A Guide to Caring for Yourself When You Have Vision Loss: The Basics

By Ann S. Williams, Ph.D., RN, CDE, updated 08/22

Listen to Living with Diabetes and Visual Impairment—General Information Audio (audio not updated)

Diabetes care is almost entirely managed by the person who has it. If you’ve lived with diabetes for any length of time, then you know there is no negotiating its demands. Day after day, you alone determine when and what to eat and how much to exercise. It’s up to you to remember when to take your medication, how often to check your blood glucose level, and what to do if your blood sugar levels are too high or too low.

Successful management of diabetes—even under the most ideal circumstances—requires great discipline, not to mention specific knowledge, skills, and tools for self-care. When vision loss enters the picture—as it frequently does as the disease advances—there’s yet another level of complication and risk added to your treatment regimen.

Perhaps you’re one of the 7.7 million Americans 40 years of age and older now living with both conditions—an occurrence that will grow even more common as the nation’s retirement-aged population increases. This number will likely increase to approximately 11 million people by 2030. If so, then you’ve also had to confront the frustrating fact that a great deal of diabetes equipment is still designed with the assumption that the user will be able to see enough detail to use it properly.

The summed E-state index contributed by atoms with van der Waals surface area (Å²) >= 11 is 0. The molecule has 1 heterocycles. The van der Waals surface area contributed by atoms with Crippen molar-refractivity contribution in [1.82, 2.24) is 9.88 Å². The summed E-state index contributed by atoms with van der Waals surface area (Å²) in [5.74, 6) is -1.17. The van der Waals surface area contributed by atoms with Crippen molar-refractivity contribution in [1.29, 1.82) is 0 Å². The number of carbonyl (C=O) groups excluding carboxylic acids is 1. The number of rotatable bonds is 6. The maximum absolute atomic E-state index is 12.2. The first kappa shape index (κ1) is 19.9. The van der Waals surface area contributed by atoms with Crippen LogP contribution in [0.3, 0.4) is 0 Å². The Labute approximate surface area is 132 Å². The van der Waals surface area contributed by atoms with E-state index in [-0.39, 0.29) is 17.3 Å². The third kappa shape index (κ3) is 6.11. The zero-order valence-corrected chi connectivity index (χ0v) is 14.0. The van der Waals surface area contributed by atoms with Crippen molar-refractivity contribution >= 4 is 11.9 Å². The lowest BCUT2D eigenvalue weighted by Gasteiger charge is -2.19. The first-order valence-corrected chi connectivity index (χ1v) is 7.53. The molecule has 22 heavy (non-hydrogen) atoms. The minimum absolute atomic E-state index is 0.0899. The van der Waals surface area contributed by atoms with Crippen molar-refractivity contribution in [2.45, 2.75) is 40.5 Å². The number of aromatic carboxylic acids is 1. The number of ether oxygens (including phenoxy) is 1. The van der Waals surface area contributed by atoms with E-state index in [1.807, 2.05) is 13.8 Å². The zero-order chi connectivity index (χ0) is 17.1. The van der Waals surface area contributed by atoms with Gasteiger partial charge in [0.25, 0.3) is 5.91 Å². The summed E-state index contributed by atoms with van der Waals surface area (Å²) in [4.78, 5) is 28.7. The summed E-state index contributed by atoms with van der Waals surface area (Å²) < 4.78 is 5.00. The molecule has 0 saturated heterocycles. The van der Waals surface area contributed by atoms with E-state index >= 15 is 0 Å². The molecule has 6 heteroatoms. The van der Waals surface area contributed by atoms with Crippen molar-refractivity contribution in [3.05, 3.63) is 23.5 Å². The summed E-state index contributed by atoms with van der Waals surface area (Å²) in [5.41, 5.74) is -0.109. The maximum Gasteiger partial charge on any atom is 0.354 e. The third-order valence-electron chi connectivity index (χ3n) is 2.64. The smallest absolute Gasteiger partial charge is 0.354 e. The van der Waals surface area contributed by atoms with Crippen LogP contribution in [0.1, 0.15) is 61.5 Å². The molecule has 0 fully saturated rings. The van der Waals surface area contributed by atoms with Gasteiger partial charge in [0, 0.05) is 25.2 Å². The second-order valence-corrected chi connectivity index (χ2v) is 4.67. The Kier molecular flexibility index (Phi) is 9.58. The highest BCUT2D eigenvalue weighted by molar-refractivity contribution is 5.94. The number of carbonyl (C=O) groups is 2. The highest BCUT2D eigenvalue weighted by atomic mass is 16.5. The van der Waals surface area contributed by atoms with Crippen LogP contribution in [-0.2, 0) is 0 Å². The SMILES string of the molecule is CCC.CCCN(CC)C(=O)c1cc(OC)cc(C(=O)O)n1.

The good news is that for the last few decades many diabetes care professionals, equipment manufacturers, and people with visual impairment have been working tirelessly to address these challenges. The result is that, today, there are more viable, accessible resources and techniques to help people with visual impairments manage their diabetes than ever before. Find out more about these devices in our diabetes section.

Innovations in Self-Care

The Association of Diabetes Care and Education Specialists (ADCES) has developed and copyrighted the ADCES 7 Self-Care Behaviors™, a set of lifestyle changes that are necessary to manage diabetes effectively. In this section, you will find a helpful overview of these behaviors, along with information on how they can be adapted to address the onset of vision loss.  Find out more about these AADE 7 self-care behaviors in our guide to living with diabetes and vision loss.